While these are welcomed replacements, both solutions also provide a broader level of support to the Microsoft stack and across a wide array of third-party applications. I’ve recently been working with Power Apps and Flow to replace some internal applications, as well as to build proof-of-concepts for our existing clients. Here’s what I think of each, both separately and when putting them together…
Microsoft Power Apps
Power Apps allows the user to build business apps that run in a browser, or on a phone or tablet via a mobile app. At its basic level, Power Apps is an interface design tool that creates form and screens for users to perform CRUD operations. Power Apps includes connectors for many services, including third-party applications, and on-premises data sources. Some of the more noteworthy connectors are cloud services such as Office 365, Dynamics CRM, Salesforce, Dropbox and OneDrive, and on-premises systems including SharePoint, SQL Server, Oracle databases, and SAP.
In most cases, when utilizing these connectors, Power Apps will create the basic screens and layouts leaving the designer to simply select what data should be displayed and any additional needed components. Power Apps also provides many templates that can be found within the App Studio.
Flow aims to automate workflows across multiple applications and services. Flow also includes many pre-configured application connectors that allow task and workflow automation across many Microsoft and third-party applications. Flow offers the ability to use decision branches, connector application updates, workflows to build out complex business processes without the need for a developer. Flow also provides an extensive amount of templates that can be used immediately or customized to better fit your organization’s business processes.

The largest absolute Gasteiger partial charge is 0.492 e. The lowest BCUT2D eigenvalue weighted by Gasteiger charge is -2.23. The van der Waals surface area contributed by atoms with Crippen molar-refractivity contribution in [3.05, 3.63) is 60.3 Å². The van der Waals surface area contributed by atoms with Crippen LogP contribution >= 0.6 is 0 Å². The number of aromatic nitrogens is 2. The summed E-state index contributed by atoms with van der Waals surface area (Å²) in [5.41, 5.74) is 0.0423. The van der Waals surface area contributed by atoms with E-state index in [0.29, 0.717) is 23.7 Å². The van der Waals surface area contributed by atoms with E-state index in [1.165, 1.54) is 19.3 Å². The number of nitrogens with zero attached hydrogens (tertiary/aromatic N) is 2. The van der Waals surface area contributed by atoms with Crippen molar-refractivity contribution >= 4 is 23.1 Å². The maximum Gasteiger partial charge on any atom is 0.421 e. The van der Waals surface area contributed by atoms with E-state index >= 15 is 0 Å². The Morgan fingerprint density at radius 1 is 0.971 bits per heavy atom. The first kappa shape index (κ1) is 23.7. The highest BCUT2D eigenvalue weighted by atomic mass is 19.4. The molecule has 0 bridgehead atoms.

Using Power Apps and Flow Together
Simply put, Power Apps is primarily an interface design tool and Flow is a workflow and process automation tool. When building an app, there are many scenarios where we may want to fire off a process while using the app. Luckily, you can use Flow to create logic that performs one or more tasks when an event occurs in a Power App.
For example, if you want to configure a button in your Power App that when clicked, sends a meeting invite, updates an item in SharePoint, and updates an account record in Dynamics 365, you can do that! This opens many other possibilities when creating your Power Apps.
So far, as I continue my work with Power Apps and Flow, I’m impressed. To me, these tools are a vast improvement over InfoPath and SharePoint Designer workflows that historically dominated workflow creation. It’s really a completely different experience and offers many new features as organizations move to Office 365 and Dynamics 365. I am most impressed with the speed in which a business user is able to develop and deploy an app with no real code being written. I look forward to what’s coming next!